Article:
Individuals who are exempted from the travel bans and are traveling to the U.S. are being directed to one of 13 designated U.S. airports where the U.S. government is focusing public health resources. These airports are: New York City (JFK), Chicago-O’Hare (ORD), San Francisco (SFO), Seattle-Tacoma (SEA), Honolulu (HNL), Los Angeles (LAX), Atlanta (ATL), Washington, D.C. (IAD), Newark (EWR), Dallas-Fort Worth (DFW), Detroit (DTW), Boston (BOS), and Miami (MIA). 

There were reportedly long lines in the admissions process at some airports after the most recent presidential proclamation. However, some of these issues appear to have eased up in the last few days. 

We are in the midst of hiring H-1B workers. What impact does COVID-19 have on this process?

Currently, USCIS Service Centers where H-1B petitions are filed continue operating, although certain public-facing services at field offices are temporarily suspended, at least until April 1.

One of the procedural requirements for filing an H-1B petition is providing notice to U.S. workers in advance of submitting the petition. Often, employers provide such notice by posting the “Labor Condition Application” at the intended worksite. As a large share of U.S. employers require or offer the option of working from home due to COVID-19, a hard copy notice may not fulfill its intended purpose.  Fortunately, the regulations also allow U.S. employers to provide such notice through electronic means.  In these special circumstances, employers should typically consider providing electronic notice rather than a traditional hard copy posting notice.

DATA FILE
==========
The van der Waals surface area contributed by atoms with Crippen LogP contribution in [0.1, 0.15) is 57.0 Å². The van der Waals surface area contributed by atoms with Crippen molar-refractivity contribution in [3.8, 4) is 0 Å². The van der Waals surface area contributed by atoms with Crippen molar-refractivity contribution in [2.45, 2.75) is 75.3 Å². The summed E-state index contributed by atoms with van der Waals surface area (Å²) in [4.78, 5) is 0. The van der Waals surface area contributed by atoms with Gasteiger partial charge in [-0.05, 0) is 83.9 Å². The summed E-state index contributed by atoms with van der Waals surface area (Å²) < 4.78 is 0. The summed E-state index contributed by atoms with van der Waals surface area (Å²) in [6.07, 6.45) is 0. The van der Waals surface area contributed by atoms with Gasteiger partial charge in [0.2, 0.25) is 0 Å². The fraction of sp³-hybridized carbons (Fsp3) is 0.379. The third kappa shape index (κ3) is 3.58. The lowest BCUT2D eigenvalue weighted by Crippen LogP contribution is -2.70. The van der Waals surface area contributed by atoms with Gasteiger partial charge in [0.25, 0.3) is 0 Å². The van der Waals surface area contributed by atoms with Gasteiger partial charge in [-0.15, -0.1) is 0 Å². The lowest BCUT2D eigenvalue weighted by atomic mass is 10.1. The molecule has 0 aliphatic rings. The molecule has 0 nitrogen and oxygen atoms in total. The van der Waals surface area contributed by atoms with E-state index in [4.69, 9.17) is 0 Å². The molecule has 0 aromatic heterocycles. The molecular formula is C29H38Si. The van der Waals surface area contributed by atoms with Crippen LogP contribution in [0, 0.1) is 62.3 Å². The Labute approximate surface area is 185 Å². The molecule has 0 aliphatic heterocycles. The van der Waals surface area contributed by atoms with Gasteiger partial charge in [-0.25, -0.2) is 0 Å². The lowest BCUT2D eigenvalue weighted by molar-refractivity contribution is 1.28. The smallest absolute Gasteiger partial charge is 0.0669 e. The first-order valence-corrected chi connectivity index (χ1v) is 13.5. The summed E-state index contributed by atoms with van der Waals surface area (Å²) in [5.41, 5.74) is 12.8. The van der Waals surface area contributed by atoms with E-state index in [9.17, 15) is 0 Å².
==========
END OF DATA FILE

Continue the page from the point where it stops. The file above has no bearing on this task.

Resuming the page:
While LCA notice requirements can be met electronically, employers should be aware that USCIS has not waived the requirement for original signatures or paper filings as of the date of this FAQ. Accordingly, practitioners and employers will need to coordinate paper filings and wet signatures for these petition filings during these trying circumstances.

We have mandated that all employees work from home. Can we also require an H-1B worker to work from home?

If you require all employees to work from you, the same rule would apply to your H-1B workers. Employers are prohibited from treating H-1B employees differently from other workers.

H-1B workers are typically limited to employment at the worksites listed on the Labor Condition Application (LCA) and the H-1B petition. However, an H-1B worker can also be employed at an additional worksite within the same Metropolitan Statistical Area (MSA) as the primary worksite so long as notice is provided to all U.S. workers at that worksite. An MSA is defined as, “the area within normal commuting distance of the place (address) of employment where the H-1B nonimmigrant is or will be employed. There is no rigid measure of distance which constitutes a normal commuting distance or normal commuting area, because there may be widely varying factual circumstances among different areas (e.g., normal commuting distances might be 20, 30, or 50 miles)…”

Accordingly, if the H-1B worker’s home residence is within the same MSA as the employee’s normal worksite location, a new LCA need not be filed for the new worksite location; but the LCA posting notices should be posted at the employee’s home for 10 consecutive business days. Afterward, the posting notices must be placed in the Public Access File for that particular H-1B employee.